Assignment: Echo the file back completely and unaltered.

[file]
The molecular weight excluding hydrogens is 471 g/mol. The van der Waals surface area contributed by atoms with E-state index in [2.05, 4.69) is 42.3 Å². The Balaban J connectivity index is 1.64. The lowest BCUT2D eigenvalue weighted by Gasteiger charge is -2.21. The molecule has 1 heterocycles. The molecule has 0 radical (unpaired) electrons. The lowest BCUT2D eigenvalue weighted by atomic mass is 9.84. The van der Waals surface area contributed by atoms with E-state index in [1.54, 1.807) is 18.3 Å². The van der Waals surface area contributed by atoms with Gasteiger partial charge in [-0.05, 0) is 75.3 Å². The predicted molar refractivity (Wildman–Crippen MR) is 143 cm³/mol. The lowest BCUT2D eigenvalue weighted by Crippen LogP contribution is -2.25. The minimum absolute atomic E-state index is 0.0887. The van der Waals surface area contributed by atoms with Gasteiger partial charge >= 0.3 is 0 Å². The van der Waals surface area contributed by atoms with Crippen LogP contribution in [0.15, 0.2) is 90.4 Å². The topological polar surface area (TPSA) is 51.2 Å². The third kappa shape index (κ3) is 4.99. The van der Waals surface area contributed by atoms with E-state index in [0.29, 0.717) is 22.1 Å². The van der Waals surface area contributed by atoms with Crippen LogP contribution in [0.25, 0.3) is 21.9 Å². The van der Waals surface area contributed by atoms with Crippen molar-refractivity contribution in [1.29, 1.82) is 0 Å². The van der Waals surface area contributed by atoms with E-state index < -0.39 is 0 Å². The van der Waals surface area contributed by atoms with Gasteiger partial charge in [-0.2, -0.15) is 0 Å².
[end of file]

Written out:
The molecular weight excluding hydrogens is 471 g/mol. The van der Waals surface area contributed by atoms with E-state index in [2.05, 4.69) is 42.3 Å². The Balaban J connectivity index is 1.64. The lowest BCUT2D eigenvalue weighted by Gasteiger charge is -2.21. The molecule has 1 heterocycles. The molecule has 0 radical (unpaired) electrons. The lowest BCUT2D eigenvalue weighted by atomic mass is 9.84. The van der Waals surface area contributed by atoms with E-state index in [1.54, 1.807) is 18.3 Å². The van der Waals surface area contributed by atoms with Gasteiger partial charge in [-0.05, 0) is 75.3 Å². The predicted molar refractivity (Wildman–Crippen MR) is 143 cm³/mol. The lowest BCUT2D eigenvalue weighted by Crippen LogP contribution is -2.25. The minimum absolute atomic E-state index is 0.0887. The van der Waals surface area contributed by atoms with Gasteiger partial charge >= 0.3 is 0 Å². The van der Waals surface area contributed by atoms with Crippen LogP contribution in [0.15, 0.2) is 90.4 Å². The topological polar surface area (TPSA) is 51.2 Å². The third kappa shape index (κ3) is 4.99. The van der Waals surface area contributed by atoms with E-state index in [0.29, 0.717) is 22.1 Å². The van der Waals surface area contributed by atoms with Crippen LogP contribution in [0.25, 0.3) is 21.9 Å². The van der Waals surface area contributed by atoms with Crippen molar-refractivity contribution in [1.29, 1.82) is 0 Å². The van der Waals surface area contributed by atoms with E-state index < -0.39 is 0 Å². The van der Waals surface area contributed by atoms with Gasteiger partial charge in [-0.2, -0.15) is 0 Å².